The Sèvres seau is from the service acquired by Jeanne (Bécu) Gomard de Vaubernier, Comtesse Du Barry, who was Louis XV's last mistress, until his death on 10 May 1774. The service was ordered in 1770 and noted in the sales records on 29 August 1771 where the decoration was described as ‘petits vases et guirlandes’. Louis XV had given Madame du Barry the château de Louveciennes in 1769 and this service was probably intended for use there. The service comprised 322 pieces of which 36 were seau à verre at a cost of 60 livres each. During the 1770s the use of individual wine-glass coolers became more common as the fashion grew for intimate dinners with less servants in attendance although services often included seau crénelé as well as individual seau à verre.1 A project drawing for the design of the decoration survives, annotated 'Projet d’un service pour être execute à Sève pour Mde du Barry, 1770' and 'à Madame, le Comtesse du Barry en son hotel à Paris'.2 It was the first Sèvres service to include a monogram and neoclassical motifs. The service was still in the possession of Madame du Barry at the time of her execution during the revolution on 8 December 1794. For a full discussion of this service and later Paris porcelain additions, see David Peters, Sèvres Plates and Services of the 18th Century, Little Berkhamsted, 2005, Vol. II, pp. 461-464.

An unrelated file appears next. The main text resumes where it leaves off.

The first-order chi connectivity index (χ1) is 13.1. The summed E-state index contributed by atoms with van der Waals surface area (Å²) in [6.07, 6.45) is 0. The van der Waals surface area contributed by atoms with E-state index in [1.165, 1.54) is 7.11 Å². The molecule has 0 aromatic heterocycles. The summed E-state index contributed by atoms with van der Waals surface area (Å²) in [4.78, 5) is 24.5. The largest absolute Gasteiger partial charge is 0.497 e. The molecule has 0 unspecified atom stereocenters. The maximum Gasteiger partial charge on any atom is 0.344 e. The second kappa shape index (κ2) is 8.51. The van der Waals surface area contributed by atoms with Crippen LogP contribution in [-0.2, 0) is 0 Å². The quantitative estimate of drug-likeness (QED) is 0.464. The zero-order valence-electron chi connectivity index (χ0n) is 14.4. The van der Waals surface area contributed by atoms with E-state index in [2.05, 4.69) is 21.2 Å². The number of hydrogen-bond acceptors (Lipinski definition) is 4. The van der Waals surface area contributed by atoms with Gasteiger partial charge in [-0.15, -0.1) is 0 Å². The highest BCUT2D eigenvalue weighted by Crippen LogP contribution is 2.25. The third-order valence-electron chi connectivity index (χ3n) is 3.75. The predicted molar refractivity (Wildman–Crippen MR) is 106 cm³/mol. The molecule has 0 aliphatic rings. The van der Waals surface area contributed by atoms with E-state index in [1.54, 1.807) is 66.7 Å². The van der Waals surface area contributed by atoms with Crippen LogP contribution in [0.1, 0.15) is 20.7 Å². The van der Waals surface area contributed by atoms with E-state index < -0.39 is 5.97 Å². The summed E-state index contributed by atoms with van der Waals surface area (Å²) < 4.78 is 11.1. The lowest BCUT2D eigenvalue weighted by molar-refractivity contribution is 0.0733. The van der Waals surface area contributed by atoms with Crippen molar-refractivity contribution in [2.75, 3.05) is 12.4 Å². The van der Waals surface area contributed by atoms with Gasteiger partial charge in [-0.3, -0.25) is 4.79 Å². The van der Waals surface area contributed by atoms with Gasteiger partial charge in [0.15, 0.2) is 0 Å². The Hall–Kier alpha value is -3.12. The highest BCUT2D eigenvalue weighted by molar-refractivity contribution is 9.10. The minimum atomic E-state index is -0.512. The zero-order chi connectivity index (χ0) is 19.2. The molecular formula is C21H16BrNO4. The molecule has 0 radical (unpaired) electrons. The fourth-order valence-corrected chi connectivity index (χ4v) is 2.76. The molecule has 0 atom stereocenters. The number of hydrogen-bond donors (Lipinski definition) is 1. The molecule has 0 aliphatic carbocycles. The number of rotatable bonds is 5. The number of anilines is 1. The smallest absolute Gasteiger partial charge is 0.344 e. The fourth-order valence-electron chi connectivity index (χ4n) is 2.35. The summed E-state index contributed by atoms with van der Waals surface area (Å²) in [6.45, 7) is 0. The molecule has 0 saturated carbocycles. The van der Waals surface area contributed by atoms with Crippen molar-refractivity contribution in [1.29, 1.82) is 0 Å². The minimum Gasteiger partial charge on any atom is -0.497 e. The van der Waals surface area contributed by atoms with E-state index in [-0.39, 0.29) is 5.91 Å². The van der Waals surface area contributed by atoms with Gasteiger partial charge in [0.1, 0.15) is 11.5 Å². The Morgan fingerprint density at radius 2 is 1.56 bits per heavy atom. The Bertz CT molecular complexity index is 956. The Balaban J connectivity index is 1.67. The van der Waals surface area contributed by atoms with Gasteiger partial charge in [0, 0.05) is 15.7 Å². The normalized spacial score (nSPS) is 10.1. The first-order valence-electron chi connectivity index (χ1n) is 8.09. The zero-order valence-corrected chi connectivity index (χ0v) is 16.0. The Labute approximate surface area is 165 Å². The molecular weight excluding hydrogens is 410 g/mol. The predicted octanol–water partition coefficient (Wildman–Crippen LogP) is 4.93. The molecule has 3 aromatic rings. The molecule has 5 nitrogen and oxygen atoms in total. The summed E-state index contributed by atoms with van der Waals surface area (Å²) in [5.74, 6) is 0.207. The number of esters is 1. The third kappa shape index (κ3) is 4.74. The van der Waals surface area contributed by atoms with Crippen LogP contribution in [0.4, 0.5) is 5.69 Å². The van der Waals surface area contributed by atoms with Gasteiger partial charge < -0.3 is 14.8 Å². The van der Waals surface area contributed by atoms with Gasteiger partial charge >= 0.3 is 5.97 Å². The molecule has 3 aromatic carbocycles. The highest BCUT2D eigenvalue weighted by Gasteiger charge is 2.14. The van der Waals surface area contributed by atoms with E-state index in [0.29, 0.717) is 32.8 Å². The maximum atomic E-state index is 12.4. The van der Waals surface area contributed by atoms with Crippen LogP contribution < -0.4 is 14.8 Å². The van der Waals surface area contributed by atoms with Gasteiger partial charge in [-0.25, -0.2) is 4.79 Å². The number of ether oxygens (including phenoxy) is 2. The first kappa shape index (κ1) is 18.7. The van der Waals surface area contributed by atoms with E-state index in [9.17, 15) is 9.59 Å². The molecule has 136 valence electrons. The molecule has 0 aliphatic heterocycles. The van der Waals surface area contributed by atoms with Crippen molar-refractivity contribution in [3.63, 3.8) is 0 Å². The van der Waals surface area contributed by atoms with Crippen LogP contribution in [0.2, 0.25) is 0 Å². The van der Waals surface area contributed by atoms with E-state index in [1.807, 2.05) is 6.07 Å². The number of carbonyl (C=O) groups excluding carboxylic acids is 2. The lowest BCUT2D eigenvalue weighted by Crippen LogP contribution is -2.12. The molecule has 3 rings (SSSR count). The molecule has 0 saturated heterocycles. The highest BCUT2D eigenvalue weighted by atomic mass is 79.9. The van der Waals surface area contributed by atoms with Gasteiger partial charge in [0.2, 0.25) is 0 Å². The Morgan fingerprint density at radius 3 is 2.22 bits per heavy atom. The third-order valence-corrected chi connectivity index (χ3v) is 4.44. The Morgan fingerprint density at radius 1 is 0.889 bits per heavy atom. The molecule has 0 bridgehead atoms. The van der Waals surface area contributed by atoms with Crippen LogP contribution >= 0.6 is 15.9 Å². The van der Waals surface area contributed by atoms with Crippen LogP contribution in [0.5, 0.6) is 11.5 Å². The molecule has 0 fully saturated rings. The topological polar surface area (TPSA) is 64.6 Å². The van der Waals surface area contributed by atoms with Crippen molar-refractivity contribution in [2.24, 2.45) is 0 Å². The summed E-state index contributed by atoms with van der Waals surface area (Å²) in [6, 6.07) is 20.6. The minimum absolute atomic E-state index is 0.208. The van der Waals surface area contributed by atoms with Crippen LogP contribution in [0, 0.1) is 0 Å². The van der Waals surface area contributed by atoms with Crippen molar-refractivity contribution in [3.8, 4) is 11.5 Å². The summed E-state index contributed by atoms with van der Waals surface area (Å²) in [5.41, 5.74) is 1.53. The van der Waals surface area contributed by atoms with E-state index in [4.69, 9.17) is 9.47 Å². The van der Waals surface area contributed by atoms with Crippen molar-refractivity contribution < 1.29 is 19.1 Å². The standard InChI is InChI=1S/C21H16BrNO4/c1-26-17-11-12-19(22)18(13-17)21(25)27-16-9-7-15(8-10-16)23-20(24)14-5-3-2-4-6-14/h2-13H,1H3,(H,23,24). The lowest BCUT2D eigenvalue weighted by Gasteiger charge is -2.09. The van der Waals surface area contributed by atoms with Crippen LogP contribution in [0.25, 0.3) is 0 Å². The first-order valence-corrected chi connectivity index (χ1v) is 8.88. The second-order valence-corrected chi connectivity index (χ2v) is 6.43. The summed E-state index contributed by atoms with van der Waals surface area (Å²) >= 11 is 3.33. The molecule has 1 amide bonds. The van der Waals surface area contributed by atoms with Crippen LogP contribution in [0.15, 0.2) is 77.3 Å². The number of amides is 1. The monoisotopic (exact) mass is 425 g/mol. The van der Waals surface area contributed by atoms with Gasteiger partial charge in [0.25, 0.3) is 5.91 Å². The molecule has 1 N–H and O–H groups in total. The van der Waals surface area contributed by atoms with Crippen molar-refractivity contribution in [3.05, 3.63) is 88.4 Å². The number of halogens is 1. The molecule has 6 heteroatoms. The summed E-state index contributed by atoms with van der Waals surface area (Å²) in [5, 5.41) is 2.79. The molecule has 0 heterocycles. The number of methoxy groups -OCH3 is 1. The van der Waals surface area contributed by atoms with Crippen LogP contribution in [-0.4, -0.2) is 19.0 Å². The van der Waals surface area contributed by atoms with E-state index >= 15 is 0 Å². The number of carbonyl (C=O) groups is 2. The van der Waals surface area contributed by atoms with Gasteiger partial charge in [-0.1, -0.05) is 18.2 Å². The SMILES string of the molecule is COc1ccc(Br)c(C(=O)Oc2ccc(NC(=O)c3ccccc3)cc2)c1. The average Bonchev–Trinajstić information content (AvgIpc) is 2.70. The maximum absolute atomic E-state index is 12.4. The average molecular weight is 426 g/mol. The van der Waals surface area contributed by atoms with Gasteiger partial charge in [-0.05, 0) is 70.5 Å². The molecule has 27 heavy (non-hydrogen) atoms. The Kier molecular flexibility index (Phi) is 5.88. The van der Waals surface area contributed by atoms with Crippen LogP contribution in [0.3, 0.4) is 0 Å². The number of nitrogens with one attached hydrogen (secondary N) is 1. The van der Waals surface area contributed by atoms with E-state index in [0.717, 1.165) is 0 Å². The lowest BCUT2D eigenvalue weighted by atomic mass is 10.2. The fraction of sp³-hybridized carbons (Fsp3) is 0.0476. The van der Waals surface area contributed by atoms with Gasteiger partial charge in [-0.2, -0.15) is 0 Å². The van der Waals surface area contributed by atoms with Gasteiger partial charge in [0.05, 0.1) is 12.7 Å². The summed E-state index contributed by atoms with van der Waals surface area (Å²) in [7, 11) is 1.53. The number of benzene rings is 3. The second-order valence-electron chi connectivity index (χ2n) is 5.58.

1. Linda Roth and Clare Le Corbeiller, French Eighteenth-Century Porcelain at the Wadsworth Atheneum, The J. Pierpont Morgan Collection, Wadsworth Atheneum, 2000, p. 266, no. 137.
2. This is in the Bibliothèque de l’Institute, Paris, and it is attributed to Augustin de Saint-Aubin, an illustrator and engraver.